Longshore drift investigation
Keith Bartlett, Head of Geography at the Royal Manor Arts College on the Isle of Portland, has designed a simple fieldwork investigation to monitor the process of longshore drift along the beach at Swanage. Students set a hypothesis and then collect, analyse and present data to determine whether their hypothesis is correct. The investigation can be applied in any coastal location where longshore drift operates.
The process of longshore drift is significant to the formation of beaches, spits, bars and tombolos. It is also responsible for the distribution of sediment and, at times, pollution along our coastline. GCSE students at Key Stage 4 are taught how the process operates but being able to see the impact of longshore drift takes their understanding to a much higher level.
Swanage beach in East Dorset is the perfect location for carrying out a simple fieldwork investigation into the scale of longshore drift operating within a bay. The beach is made up of sand and shingle and it is kept in place by 20 groynes that run out to sea at a 90 degree angle from the coastline. The bay faces east and the beach runs north-south.
Before visiting a beach, such as that at Swanage, to observe and measure the scale of longshore drift, students must be fully prepared otherwise they will not gain the maximum benefit from this experience. They must be taught how longshore drift operates with the key terms of fetch, swash and backwash introduced and explained.
Many of the best fieldwork investigations start with a simple hypothesis. This hypothesis will be based on established geographical theory and link to a process, landform, issue or problem to be investigated. Students should not expect that they will confirm their hypothesis as long as reasons for rejecting it can be determined if the results indicate that the hypothesis does not stand up to scrutiny. A workable hypothesis in such an investigation is ‘that longshore drift operates along Swanage beach'. By using the word 'that' at the beginning, any statement can be turned into a simple hypothesis (an assertion to be tested).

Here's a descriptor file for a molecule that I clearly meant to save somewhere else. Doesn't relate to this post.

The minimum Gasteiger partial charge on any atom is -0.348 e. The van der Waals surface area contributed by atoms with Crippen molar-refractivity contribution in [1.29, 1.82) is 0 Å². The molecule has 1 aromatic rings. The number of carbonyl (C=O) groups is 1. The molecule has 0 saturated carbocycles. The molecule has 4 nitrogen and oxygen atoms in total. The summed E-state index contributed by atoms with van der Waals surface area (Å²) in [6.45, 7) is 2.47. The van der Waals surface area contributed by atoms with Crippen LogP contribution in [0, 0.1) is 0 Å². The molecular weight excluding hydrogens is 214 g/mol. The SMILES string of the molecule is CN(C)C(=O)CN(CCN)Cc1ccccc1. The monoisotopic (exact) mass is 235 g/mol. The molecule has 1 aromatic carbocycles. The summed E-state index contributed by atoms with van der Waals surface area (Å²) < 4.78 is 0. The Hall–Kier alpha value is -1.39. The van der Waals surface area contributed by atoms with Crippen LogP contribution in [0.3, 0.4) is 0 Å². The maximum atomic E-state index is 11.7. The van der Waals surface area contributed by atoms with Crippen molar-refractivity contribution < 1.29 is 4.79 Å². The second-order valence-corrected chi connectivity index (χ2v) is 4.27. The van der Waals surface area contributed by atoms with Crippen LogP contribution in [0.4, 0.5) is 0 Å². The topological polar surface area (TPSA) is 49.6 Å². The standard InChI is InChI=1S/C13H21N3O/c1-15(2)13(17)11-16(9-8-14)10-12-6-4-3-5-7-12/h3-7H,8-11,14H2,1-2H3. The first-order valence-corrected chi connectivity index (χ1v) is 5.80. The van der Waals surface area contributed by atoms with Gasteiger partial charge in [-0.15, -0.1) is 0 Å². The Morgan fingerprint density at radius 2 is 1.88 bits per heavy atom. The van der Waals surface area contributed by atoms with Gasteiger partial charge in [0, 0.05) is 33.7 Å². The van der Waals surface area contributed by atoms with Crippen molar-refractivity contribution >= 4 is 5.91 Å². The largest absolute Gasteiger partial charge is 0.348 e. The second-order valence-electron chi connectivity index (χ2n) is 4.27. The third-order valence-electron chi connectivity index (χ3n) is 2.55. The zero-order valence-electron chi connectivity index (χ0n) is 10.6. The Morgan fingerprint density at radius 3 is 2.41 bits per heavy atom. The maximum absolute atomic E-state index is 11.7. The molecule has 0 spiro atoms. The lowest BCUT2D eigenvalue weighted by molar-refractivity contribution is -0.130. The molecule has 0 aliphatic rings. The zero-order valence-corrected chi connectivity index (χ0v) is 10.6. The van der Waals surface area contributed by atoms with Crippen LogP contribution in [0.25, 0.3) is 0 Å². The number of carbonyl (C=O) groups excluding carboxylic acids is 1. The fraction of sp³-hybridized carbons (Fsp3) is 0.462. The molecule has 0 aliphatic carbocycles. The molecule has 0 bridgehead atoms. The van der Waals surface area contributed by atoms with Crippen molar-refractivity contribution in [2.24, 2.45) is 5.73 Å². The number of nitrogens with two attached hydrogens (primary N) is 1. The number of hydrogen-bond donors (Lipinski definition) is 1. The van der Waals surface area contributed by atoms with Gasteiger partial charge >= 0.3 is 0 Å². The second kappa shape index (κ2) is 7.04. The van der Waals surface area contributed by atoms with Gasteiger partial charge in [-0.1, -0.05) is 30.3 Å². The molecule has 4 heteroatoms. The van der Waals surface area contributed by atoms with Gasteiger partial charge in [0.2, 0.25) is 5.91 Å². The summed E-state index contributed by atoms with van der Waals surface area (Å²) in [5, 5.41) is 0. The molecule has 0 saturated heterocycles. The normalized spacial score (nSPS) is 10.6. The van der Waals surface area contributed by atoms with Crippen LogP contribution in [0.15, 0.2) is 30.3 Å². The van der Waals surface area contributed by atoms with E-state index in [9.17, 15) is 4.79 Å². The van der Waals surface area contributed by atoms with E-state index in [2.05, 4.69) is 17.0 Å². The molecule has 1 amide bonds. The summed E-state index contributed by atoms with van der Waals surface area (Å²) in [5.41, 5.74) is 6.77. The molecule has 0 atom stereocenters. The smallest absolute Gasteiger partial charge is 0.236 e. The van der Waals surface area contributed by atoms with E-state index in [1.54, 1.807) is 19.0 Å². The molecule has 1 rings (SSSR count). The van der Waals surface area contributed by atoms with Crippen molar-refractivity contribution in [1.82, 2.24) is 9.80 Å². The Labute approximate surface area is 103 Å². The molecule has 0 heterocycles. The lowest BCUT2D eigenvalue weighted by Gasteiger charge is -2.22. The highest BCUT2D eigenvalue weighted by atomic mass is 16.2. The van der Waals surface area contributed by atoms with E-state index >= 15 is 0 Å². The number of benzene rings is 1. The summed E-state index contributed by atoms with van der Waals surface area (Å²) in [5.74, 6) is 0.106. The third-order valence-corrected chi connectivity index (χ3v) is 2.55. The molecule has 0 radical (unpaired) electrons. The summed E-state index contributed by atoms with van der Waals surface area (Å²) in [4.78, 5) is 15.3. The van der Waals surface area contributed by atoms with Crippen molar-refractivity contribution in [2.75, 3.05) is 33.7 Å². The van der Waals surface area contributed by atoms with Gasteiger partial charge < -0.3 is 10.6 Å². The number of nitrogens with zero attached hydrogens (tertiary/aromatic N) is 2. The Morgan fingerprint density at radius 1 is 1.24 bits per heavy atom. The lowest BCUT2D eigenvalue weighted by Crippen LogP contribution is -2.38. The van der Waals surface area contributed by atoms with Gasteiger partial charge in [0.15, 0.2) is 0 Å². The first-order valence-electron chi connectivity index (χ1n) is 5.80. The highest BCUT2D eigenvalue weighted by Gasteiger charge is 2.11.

Collecting the Data
The only equipment required is a recording sheet for each student and a metre rule (or tape measure) with clear one centimetre divisions. Students will need to be briefed in relation to safety: not walking on the groynes, staying out of the swash zone, being aware of other beach users, etc.
The recording sheet could look like this:
Students walk the length of the beach approaching each groyne from either the North side or the South side. At each groyne, students stay above the swash zone and look at the accumulation of sediment on both sides of the groyne. They measure the drop from the top of the groyne to the sediment on both the North and the South sides. Their results table may now look like:
It is possible that longshore drift is dominant from one direction (N-S or S-N) but it is also possible that a variation of results may be obtained.
Processing the Results
Students return to their data sheet and look at the Drop North Side and Drop South Side columns. Whichever column has the smallest drop, that is the direction of longshore drift at that particular groyne. It is now helpful if students add the letter N or S against the number in the Difference column to indicate whether drift is from the North or the South.
The results can now be graphed very effectively:
The results from the Difference column, in cm, are drawn as bars to the correct level above or below the box of the groyne to which they refer. Patterns in drift rapidly become apparent.
Interpreting the Results
Patterns should be evident within the graph drawn to display the longshore drift results. These can be described to identify the dominant direction of drift and reasons suggested for those results. These reasons should relate to most recent wind directions that influence the fetch affecting wave activity along the beach.
Students should then look back to their hypothesis and answer the following questions:
- Was the hypothesis correct?
- What was the dominant direction of drift?
- Why was this the case?
Students may now reflect upon the following features of their investigation:
- Was the hypothesis a good place to start?
- Did the data collection method work?
- Did they collect results that they could use?
- Were there any problems with the method?
- Did these problems affect the accuracy of the results?
- How much these problems influence the conclusion?
- If they repeated the investigation at a different time of year, would they get the same results?
- Would changes in results change their conclusion?
- How might such an investigation be improved in the future?
Students might add a fifth column to their data capture sheets to record the beach materials present at each measuring point. These can then be added to the graph by means of a colour, for example sand could be yellow, small stones could be green, larger stones could be red. Now the pattern of drift might link to the type of beach sediment present.